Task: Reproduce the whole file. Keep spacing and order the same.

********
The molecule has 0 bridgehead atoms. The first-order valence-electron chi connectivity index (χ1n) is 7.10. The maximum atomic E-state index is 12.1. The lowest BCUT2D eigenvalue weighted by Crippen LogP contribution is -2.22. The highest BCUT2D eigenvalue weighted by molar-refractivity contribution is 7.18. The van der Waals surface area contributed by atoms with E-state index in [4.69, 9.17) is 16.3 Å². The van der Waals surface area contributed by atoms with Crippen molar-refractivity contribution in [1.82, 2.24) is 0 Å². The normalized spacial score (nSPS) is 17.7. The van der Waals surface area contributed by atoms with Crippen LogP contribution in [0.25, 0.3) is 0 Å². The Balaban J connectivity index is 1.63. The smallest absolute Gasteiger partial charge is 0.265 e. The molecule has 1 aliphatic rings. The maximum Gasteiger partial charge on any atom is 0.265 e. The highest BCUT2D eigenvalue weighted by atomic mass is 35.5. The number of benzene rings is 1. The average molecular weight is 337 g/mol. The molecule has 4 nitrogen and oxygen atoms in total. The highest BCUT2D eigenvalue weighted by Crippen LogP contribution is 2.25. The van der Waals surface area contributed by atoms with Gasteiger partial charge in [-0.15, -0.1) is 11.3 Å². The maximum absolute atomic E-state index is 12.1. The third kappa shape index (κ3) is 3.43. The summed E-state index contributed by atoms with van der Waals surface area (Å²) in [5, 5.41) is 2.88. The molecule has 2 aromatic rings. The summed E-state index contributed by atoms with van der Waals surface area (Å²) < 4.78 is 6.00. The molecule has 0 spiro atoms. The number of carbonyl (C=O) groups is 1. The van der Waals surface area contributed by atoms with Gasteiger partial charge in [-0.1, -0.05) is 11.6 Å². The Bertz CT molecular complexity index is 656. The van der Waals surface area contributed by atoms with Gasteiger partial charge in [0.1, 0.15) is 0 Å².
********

The molecule has 0 bridgehead atoms. The first-order valence-electron chi connectivity index (χ1n) is 7.10. The maximum atomic E-state index is 12.1. The lowest BCUT2D eigenvalue weighted by Crippen LogP contribution is -2.22. The highest BCUT2D eigenvalue weighted by molar-refractivity contribution is 7.18. The van der Waals surface area contributed by atoms with E-state index in [4.69, 9.17) is 16.3 Å². The van der Waals surface area contributed by atoms with Crippen molar-refractivity contribution in [1.82, 2.24) is 0 Å². The normalized spacial score (nSPS) is 17.7. The van der Waals surface area contributed by atoms with Crippen LogP contribution in [0.25, 0.3) is 0 Å². The Balaban J connectivity index is 1.63. The smallest absolute Gasteiger partial charge is 0.265 e. The molecule has 1 aliphatic rings. The maximum Gasteiger partial charge on any atom is 0.265 e. The highest BCUT2D eigenvalue weighted by atomic mass is 35.5. The number of benzene rings is 1. The average molecular weight is 337 g/mol. The molecule has 4 nitrogen and oxygen atoms in total. The highest BCUT2D eigenvalue weighted by Crippen LogP contribution is 2.25. The van der Waals surface area contributed by atoms with Gasteiger partial charge in [-0.15, -0.1) is 11.3 Å². The maximum absolute atomic E-state index is 12.1. The third kappa shape index (κ3) is 3.43. The summed E-state index contributed by atoms with van der Waals surface area (Å²) in [5, 5.41) is 2.88. The molecule has 2 aromatic rings. The summed E-state index contributed by atoms with van der Waals surface area (Å²) < 4.78 is 6.00. The molecule has 0 spiro atoms. The number of carbonyl (C=O) groups is 1. The van der Waals surface area contributed by atoms with Gasteiger partial charge in [-0.1, -0.05) is 11.6 Å². The Bertz CT molecular complexity index is 656. The van der Waals surface area contributed by atoms with Gasteiger partial charge in [0.1, 0.15) is 0 Å².